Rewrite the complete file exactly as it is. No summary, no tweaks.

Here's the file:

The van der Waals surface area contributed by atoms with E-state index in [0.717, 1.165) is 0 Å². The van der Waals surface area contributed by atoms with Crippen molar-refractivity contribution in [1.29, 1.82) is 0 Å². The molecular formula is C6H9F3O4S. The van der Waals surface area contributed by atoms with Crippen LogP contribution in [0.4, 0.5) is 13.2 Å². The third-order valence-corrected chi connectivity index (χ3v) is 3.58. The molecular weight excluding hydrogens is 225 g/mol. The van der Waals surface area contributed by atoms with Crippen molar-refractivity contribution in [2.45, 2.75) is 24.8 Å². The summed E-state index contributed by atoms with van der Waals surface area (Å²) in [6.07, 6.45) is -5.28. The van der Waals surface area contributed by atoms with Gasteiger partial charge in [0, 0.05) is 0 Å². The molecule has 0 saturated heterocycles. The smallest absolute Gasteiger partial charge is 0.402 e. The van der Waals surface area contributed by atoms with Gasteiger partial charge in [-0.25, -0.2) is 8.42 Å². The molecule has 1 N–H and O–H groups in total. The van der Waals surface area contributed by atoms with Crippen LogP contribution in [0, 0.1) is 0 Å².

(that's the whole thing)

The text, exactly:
The van der Waals surface area contributed by atoms with E-state index in [0.717, 1.165) is 0 Å². The van der Waals surface area contributed by atoms with Crippen molar-refractivity contribution in [1.29, 1.82) is 0 Å². The molecular formula is C6H9F3O4S. The van der Waals surface area contributed by atoms with Crippen LogP contribution in [0.4, 0.5) is 13.2 Å². The third-order valence-corrected chi connectivity index (χ3v) is 3.58. The molecular weight excluding hydrogens is 225 g/mol. The van der Waals surface area contributed by atoms with Crippen molar-refractivity contribution in [2.45, 2.75) is 24.8 Å². The summed E-state index contributed by atoms with van der Waals surface area (Å²) in [6.07, 6.45) is -5.28. The van der Waals surface area contributed by atoms with Gasteiger partial charge in [0, 0.05) is 0 Å². The molecule has 0 saturated heterocycles. The smallest absolute Gasteiger partial charge is 0.402 e. The van der Waals surface area contributed by atoms with Gasteiger partial charge in [-0.25, -0.2) is 8.42 Å². The molecule has 1 N–H and O–H groups in total. The van der Waals surface area contributed by atoms with Crippen LogP contribution in [0, 0.1) is 0 Å².